Welcome back to Weekend Writing Warriors and Snippet Sunday, weekly Sunday hops where writers share 8–10 sentences from a book or WIP. The rules have now been relaxed to allow a few more sentences if merited, so long as they’re clearly indicated, to avoid the creative punctuation many of us have used to stay within the limit.

I’m now sharing snippets from the book formerly known as The Very Next, now entitled Movements in the Symphony of 1939. It was released in e-book format on March second, with a paperback edition to follow within a few months. The paperback edition will have a different cover.

Best friends Cinnimin and Sparky (real name Katherine) were forced to take new houseguest Samantha to their friend Quintina’s birthday party. Tina is unsure about this stranger who came without a present, but let her stay. Now it’s about to become crystal-clear just how committed Sam is to fundamentalism, despite her equal fear of her mother.

Quintina was strongly based on a friend of mine. Though I’ve not seen her since 1992, I’ve never stopped thinking about her.

Sam took a seat in the living room and looked around at the dingy surroundings. The bookshelves were falling apart and stacked with a number of books missing spines; the carpets were very dirty and looked like they hadn’t been cleaned in months; the furniture was just as beat-up as the bookshelves; there was no artwork on the walls; the curtains were turning yellow from age and black from dirt; the windows were caked in dirt; and shoes, jackets, coats, handbags, and hats had been carelessly tossed in a pile off to the side of the door, instead of being stacked and hung up. The dog didn’t even wear a collar, though his fur was pure white instead of dirty like the curtains, carpets, and windows.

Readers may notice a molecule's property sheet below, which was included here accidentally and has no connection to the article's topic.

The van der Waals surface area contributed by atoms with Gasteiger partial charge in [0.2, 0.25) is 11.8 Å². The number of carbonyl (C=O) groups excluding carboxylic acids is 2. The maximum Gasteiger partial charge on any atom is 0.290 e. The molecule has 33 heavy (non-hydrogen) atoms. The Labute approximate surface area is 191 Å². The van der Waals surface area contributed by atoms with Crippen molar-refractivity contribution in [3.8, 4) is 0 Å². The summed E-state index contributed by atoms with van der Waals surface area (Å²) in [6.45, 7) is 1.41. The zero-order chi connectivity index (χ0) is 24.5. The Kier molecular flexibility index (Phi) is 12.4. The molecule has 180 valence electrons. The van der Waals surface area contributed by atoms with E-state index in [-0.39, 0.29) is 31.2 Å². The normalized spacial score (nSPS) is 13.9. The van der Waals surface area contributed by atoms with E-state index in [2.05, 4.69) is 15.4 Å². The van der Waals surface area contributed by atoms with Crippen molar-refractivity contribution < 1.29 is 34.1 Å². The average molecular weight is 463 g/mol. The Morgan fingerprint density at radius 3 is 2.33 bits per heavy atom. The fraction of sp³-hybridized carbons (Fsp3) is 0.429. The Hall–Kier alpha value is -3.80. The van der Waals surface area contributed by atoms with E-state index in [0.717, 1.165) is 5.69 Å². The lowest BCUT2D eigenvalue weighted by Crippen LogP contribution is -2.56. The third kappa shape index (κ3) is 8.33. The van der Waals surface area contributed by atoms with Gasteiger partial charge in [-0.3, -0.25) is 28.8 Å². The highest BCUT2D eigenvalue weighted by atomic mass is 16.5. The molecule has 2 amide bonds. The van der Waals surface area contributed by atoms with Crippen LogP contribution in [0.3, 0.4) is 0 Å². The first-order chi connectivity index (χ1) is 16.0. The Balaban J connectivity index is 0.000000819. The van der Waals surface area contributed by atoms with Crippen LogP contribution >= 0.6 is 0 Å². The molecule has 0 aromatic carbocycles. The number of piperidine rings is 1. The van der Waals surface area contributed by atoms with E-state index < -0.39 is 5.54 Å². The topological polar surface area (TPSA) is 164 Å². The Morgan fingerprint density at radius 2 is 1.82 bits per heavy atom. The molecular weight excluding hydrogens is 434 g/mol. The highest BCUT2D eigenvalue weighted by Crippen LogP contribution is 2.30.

“See that gorgeous dreamboat over there?” Cinni whispered, trying to make normal conversation. “That’s Tina’s oldest brother, John. He’s eighteen, and I think all of us girls have a crush on him. He’s far too old for us, of course, and we’re far too young to date anyone, but it ain’t against the law to fancy a handsome older man. He knows we all have a crush on him, and it makes him feel like such a big man about town. Whoever eventually marries him will be such a lucky lady.”

“You think impure thoughts about an adult man?” Sam asked, barely bothering to keep her voice to a polite stage whisper.

The ten lines end here. A few more to complete the scene follow.

“I never had impure thoughts about boys in my own grade, let alone an adult man!”

Cinni remained silent about her crush on thirteen-year-old Barry. If this were what Sam thought of having a fantasy crush on a much-older, completely unattainable man of the same religion and nationality, there was no telling how she’d react to hearing of Cinni’s crush on an older boy of another religion and ethnic origin.

6 thoughts on “WeWriWa—Hints of trouble

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